Our Sugar Blossom Fairies are a frightfully charming celebration of the Mexican Day of the Dead.
Our shop is once again open throughout the week, from 12-6pm Monday-Tuesday, and 12-8pm Wednesday-Sunday.
From 19th July we further expand our walking tours' availability, with two tours daily Wednesday-Sunday.
The availability of tours will be limited until we gauge the demand for them and the maximum number of people on our tours will remain at a reduced level to allow for physical distancing. If you do not see your preferred date and time listed on our website, then do get in touch and we will see if something can be arranged.
This ornate gothic-style crucifix pendant by Astral Pewter is a big favourite of our own Mad Monk. He says it really puts the "bling" in "stumbling around the Cowgate after dark"; and who are we to argue?
Whether you're a Trappist, Benedictine, Satanist or non-denominational, this eye-catching beauty, finely detailed and studded with eleven lustrous cut-glass stones, will make everyone around you cross ... that they don't have one!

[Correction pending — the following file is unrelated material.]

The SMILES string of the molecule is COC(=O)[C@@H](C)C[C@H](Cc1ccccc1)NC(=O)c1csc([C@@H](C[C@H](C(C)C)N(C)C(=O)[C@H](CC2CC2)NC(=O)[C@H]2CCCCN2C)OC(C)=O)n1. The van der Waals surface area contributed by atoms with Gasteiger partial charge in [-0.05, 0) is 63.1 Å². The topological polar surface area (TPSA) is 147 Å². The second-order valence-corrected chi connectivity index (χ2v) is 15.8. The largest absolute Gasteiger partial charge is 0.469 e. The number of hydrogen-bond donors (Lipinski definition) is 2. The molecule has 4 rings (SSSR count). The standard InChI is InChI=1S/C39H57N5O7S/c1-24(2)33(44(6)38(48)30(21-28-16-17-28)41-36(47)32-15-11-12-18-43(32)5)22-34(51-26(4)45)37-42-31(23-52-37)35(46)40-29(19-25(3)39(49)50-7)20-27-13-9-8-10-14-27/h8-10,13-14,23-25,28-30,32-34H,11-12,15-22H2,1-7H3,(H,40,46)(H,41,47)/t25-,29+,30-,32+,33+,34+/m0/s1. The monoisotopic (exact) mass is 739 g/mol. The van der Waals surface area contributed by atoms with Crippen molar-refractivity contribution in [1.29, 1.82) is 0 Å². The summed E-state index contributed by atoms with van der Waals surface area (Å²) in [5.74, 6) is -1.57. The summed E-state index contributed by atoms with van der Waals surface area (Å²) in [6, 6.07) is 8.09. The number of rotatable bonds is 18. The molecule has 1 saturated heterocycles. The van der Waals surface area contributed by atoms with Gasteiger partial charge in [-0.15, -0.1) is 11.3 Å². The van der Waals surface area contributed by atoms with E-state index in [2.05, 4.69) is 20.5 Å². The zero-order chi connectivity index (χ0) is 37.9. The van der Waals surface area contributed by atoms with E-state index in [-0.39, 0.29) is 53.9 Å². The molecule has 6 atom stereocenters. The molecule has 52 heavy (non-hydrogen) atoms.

With her crystal ball, Mystique has seen the future. We fear that might account for her rather sombre expression.
Then again, she also has a sideline in contacting the spirits of the departed (facilitated by the ouija board, complete with planchette, integrated into her frock); perhaps this is the source of her chagrin?
How does one tell Aunt Isobel, keen to learn the whereabouts of miserly Uncle Herbert's princely under-the-mattress savings stash, that his spirit just giggled and said he blew the lot on the ponies?
This is a very rare item: a defleshed vampire skull!
As any seasoned vamp-hunter knows, most of the favoured methods of dispatching the best-dressed members of the undead kingdom tend to leave little in the way of remains, save for about a cup-full of warm potash.
We don't know how they did it, but our supplier found a way of preserving the skull minus the rest of the vampire. Perhaps there is a vampire still stalking the night with a terribly floppy head?
Charon the Ferryman is the entity charged with guiding the souls of the dead across the afterlife's river Styx. He fancied a day off, so he's persuaded his colleague Death (who normally handles the bit just before this) to mind the coracle for him.
It hasn't occurred to Death that, because he didn't get anyone to stand-in for him, the bereft of life are stuck at Death's Door unable to reach the riverbank. He assumes it's just a slow day, and is taking advantage of the lull to do a spot of fishing. Styx bream are delicious, you know.